Jack Trice was the first African American to play at Iowa State but do you know the second? His name, as is in the title, is Holloway Smith. Smith was born November 19, 1896, in Spottsville, Kentucky. Smith played a single year at Michigan State in 1925, and came to Iowa State in 1926. He came from Michigan State to persue his bachelor's degree in agricultural education.
Like Trice, Smith was an offensive tackle with a huge frame at 6'4" and 220 lbs. Being a man of color, Smith would not be able to play in some games due an agreement with the Missouri Valley Intercollegiate Athletic Association with southern opponents disallowing play of players of color. This agreement meant that Holloway couldn't play in three games in 1926, and in 1927 he couldn't play against the Missouri (then)Bengals despite being 3rd team All-MVIAA. According to the Des Moines Register from October 22, 1926, Smith was one of the "Stars for Cyclones" as seen in the clipping below.
As the article on Cyclones.com states, "Iowa State's African-American players who traveled to Missouri in 1952, would still have to sleep in a segregated funeral parlor rather than the hotel where the rest of the Cyclones were staying." Yikes. Unfortunately, without Smith's presence on the line the 1-1-1 Cyclones dropped to 1-2-1 following the 3-7 loss against Missouri.
Luckily the following week's game at Nebraska, Coach Bearg seemingly had no problem that Smith was black, but he did find issue with something else, the cast on Smith's broken hand.
"Smith's presence in the Ames lineup would not infringe upon a conference rule and I am sure there is absolutely nothing to the protest suggestion." said Bearg "The only concern Nebraska has to Smith is that the story from Ames that the big black boy will go into the game with one of his hands encased in a plaster cast. Unquestionably, as I view it, that plaster cast business would constitute a violation of the rules. If Smith goes on the field with that hand armor I shall refer the situation to the officials and abide by their decision. The Cornhuskers have no fear of Smith. I am told he has plenty of size, but after we jam in a few plays over his position he may not be so terrifying."
At this time in college football history, the home team was to hire and pay its own officials. This was also the first meeting between the Cornhuskers and Cyclones since 1923, not playing in 1924 and in 1925 because of some bad blood.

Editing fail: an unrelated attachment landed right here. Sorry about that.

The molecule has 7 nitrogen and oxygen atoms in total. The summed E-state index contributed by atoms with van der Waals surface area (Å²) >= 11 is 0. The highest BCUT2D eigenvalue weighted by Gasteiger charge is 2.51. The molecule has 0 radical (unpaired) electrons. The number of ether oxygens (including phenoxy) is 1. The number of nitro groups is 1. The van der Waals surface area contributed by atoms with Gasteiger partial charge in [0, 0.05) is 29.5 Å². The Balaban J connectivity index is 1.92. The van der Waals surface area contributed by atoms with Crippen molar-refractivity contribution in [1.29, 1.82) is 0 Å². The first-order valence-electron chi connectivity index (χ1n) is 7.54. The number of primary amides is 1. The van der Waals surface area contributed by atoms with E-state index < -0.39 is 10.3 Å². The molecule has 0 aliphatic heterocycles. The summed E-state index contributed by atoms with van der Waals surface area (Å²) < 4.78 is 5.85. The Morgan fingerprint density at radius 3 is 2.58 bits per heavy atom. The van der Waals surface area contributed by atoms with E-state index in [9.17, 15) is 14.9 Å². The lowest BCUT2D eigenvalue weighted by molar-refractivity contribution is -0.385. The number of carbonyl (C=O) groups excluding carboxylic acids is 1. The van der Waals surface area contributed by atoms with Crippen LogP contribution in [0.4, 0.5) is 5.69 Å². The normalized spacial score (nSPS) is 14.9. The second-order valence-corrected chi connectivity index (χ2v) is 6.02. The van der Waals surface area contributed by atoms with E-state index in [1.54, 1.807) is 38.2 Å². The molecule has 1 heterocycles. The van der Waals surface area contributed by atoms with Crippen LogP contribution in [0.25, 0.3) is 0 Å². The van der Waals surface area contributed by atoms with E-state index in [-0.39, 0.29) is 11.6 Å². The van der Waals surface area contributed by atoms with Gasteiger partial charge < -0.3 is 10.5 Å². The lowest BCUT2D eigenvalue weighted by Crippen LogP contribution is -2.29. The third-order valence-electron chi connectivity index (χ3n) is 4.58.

Smith played in a lopsided loss (6-31), but he did recover a fumble. He went on to play in the 13-7 win over Drake, and 3-2 at Kansas State, still with cast on hand.
At this time, Iowa State was 3-3-1 riding high on the road for the season finale at 5-2 UCLA in the Coliseum. Up until this game, the (then)Grizzlies had outscored their opponents 153-47.
Holloway is listed as a substitute as "Smith (11)".
The wet afternoon cleared up by game time, and the sun peeked through the rain clouds. Iowa State won the coin toss and elected to kick. Iowa State had a quiet first quarter, but went on to score 13 points in the second quarter. The Cyclones ended up scoring another touchdown in the last quarter of play, making the game 20-0.
After this game, UCLA decided to change their team name from the Grizzlies to the Bruins.
Holloway and his teammates were welcomed home by large crowds at Ames City Hall, from which a parade took the team to State Gym where a huge crowd had jammed itself to witness the campus arrival of the squad.
The 1927 team went 4-3-1, and the only game Smith could not play in was the Missouri game, which, again, Iowa State would go on to lose 6-13. The lone tie came against the eventual national champion Fighting Illini. Not bad for a Cyclone team that in 3 seasons would go on and finish 0-9-0. Holloway would end up graduating in 1928, and below is the last time he was featured in the Des Moines Register until September 3, 1995.
(Clipping is from November 14, 1927)
Holloway Smith as seen in the 1928 Bomb
Post graduation, he became a teacher in Marianna, Arkansas. By 1935, he moved to Louisville. In 1940, he was still teaching, but now in Pine Bluff, Arkansas, he also worked with the National Youth Administration, brought about by FDR's New Deal, was a way to get unemployed youth involved with activities. By the time the year 1951 rolled around, Smith had gone back to California where he managed a Ella's Southern Kitchen Restaurant. His last role there in 1957 was a cook. His last earthly residence was in Reno, Nevada, where he passed away on January 16, 1970 at the age of 74.